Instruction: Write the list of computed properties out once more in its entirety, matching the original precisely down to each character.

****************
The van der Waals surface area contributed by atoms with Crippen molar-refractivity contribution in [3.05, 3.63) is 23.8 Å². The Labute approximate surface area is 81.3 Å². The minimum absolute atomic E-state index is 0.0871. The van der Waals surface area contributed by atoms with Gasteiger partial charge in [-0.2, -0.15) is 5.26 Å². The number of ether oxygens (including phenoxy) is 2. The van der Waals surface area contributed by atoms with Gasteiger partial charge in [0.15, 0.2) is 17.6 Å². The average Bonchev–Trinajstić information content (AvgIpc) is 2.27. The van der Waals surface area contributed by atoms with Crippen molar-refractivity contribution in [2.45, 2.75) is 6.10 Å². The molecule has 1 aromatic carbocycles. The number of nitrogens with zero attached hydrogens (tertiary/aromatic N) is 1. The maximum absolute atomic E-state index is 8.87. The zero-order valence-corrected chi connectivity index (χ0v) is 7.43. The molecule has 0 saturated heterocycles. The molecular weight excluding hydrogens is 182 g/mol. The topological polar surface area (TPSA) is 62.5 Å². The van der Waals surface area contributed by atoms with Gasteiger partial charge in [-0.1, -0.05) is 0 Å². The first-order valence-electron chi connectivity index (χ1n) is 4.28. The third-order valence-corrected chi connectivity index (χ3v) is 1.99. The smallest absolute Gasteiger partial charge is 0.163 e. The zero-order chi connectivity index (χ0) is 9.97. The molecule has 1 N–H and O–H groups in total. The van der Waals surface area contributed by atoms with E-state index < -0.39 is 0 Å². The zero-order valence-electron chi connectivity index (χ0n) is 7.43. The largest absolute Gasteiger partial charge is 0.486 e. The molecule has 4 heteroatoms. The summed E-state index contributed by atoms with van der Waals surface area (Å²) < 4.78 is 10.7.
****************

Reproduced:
The van der Waals surface area contributed by atoms with Crippen molar-refractivity contribution in [3.05, 3.63) is 23.8 Å². The Labute approximate surface area is 81.3 Å². The minimum absolute atomic E-state index is 0.0871. The van der Waals surface area contributed by atoms with Gasteiger partial charge in [-0.2, -0.15) is 5.26 Å². The number of ether oxygens (including phenoxy) is 2. The van der Waals surface area contributed by atoms with Gasteiger partial charge in [0.15, 0.2) is 17.6 Å². The average Bonchev–Trinajstić information content (AvgIpc) is 2.27. The van der Waals surface area contributed by atoms with Crippen molar-refractivity contribution in [2.45, 2.75) is 6.10 Å². The molecule has 1 aromatic carbocycles. The number of nitrogens with zero attached hydrogens (tertiary/aromatic N) is 1. The maximum absolute atomic E-state index is 8.87. The zero-order valence-corrected chi connectivity index (χ0v) is 7.43. The molecule has 0 saturated heterocycles. The molecular weight excluding hydrogens is 182 g/mol. The topological polar surface area (TPSA) is 62.5 Å². The van der Waals surface area contributed by atoms with Gasteiger partial charge in [-0.1, -0.05) is 0 Å². The first-order valence-electron chi connectivity index (χ1n) is 4.28. The third-order valence-corrected chi connectivity index (χ3v) is 1.99. The smallest absolute Gasteiger partial charge is 0.163 e. The zero-order chi connectivity index (χ0) is 9.97. The molecule has 1 N–H and O–H groups in total. The van der Waals surface area contributed by atoms with E-state index < -0.39 is 0 Å². The zero-order valence-electron chi connectivity index (χ0n) is 7.43. The largest absolute Gasteiger partial charge is 0.486 e. The molecule has 4 heteroatoms. The summed E-state index contributed by atoms with van der Waals surface area (Å²) < 4.78 is 10.7.